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This is my shell command:

sudo sh -c "echo "#" > /file"

But it doensn't work but this does work:

sudo sh -c "echo "hi" > /file"

How can I fix this, because the # needs to be in it.

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migrated from May 11 '13 at 18:29

This question came from our site for professional and enthusiast programmers.

(Just a comment on "why?"; the given answers address "how to fix".) Double quotes don't nest. The # isn't part of the argument to the -c option; only "echo " is. The # simply marks the beginning of a comment on the line. – chepner May 11 '13 at 15:55
It needs to be in the file! – Daan Lemmen May 11 '13 at 16:09
up vote 5 down vote accepted

Use 'hard' quotes for tricky characters:

sudo sh -c "echo '#' > /file"
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Thanks, now it's working! – Daan Lemmen May 11 '13 at 15:51
Has nothing to do with the double quotes like it would if this was about a $ character. sudo sh -c 'echo "#" > /file' would work as well. It's just that the original script line uses the same quotes on both levels without escaping, resulting in sudo sh -c "echo ", with the rest being a comment (possibly thanks to the bash option interactive_comments) – Daniel Beck May 11 '13 at 18:36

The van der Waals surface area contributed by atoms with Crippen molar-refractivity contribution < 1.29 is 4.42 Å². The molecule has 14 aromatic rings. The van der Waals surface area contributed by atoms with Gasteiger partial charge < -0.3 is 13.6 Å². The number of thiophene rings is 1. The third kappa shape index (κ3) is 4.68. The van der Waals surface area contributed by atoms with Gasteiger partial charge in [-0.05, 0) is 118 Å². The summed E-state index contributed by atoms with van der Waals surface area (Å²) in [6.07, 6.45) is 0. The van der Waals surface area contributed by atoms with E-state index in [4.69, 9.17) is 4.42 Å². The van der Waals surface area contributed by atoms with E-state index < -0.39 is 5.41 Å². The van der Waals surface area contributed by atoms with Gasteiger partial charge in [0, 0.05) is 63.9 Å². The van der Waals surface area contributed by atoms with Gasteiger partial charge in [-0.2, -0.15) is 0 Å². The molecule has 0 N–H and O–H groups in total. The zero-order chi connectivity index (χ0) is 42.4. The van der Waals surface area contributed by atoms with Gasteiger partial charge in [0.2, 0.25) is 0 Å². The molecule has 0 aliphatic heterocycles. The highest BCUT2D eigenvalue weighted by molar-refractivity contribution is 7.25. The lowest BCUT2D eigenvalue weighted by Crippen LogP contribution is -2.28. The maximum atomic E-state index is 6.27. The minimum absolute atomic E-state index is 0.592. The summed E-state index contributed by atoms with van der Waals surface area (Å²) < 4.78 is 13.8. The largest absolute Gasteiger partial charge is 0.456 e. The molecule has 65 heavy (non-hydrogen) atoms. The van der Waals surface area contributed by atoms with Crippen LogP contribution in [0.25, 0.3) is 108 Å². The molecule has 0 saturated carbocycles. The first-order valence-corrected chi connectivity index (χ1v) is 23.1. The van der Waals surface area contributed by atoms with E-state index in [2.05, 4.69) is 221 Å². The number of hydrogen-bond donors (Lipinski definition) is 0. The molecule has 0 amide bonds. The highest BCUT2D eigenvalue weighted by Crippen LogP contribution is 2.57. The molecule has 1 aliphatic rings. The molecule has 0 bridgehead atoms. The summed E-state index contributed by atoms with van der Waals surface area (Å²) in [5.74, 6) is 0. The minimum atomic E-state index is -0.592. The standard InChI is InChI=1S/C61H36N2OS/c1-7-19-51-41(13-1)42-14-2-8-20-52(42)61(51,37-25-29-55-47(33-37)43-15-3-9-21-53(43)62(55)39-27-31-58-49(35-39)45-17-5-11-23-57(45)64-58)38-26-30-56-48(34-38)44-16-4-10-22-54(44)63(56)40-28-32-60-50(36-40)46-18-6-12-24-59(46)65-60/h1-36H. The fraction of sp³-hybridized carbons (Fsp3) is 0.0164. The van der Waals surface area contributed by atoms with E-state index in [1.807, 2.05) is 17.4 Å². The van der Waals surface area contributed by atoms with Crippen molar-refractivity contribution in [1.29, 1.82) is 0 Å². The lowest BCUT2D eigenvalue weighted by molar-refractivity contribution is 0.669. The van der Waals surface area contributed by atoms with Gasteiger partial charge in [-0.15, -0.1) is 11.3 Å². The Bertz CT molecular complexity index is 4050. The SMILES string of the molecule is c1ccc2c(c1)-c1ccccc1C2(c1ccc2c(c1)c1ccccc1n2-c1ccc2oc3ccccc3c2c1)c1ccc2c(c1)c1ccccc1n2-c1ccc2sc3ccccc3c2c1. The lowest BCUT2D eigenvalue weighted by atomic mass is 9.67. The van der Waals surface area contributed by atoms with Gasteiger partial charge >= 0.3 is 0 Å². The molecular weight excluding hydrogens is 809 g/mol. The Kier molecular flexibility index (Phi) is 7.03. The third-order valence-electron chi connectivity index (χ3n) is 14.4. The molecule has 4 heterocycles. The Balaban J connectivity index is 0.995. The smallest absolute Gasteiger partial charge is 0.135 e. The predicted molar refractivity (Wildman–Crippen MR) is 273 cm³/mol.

If you don't want to use different quotes for just one character, you could also escape the hash character:

sudo sh -c "echo "\#" > /file"

Like in many scripting languages, shell commands interpret a hash character (#) as the beginning of a comment.

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Doesn't work for me! – Daan Lemmen May 11 '13 at 15:56
It doesn't work because all of the quotes are removed before the string is passed to sudo (and thence to sh -c). Essentially, it's executing the command echo # > /file, which is equivalent to just echo. – Gordon Davisson May 11 '13 at 17:41

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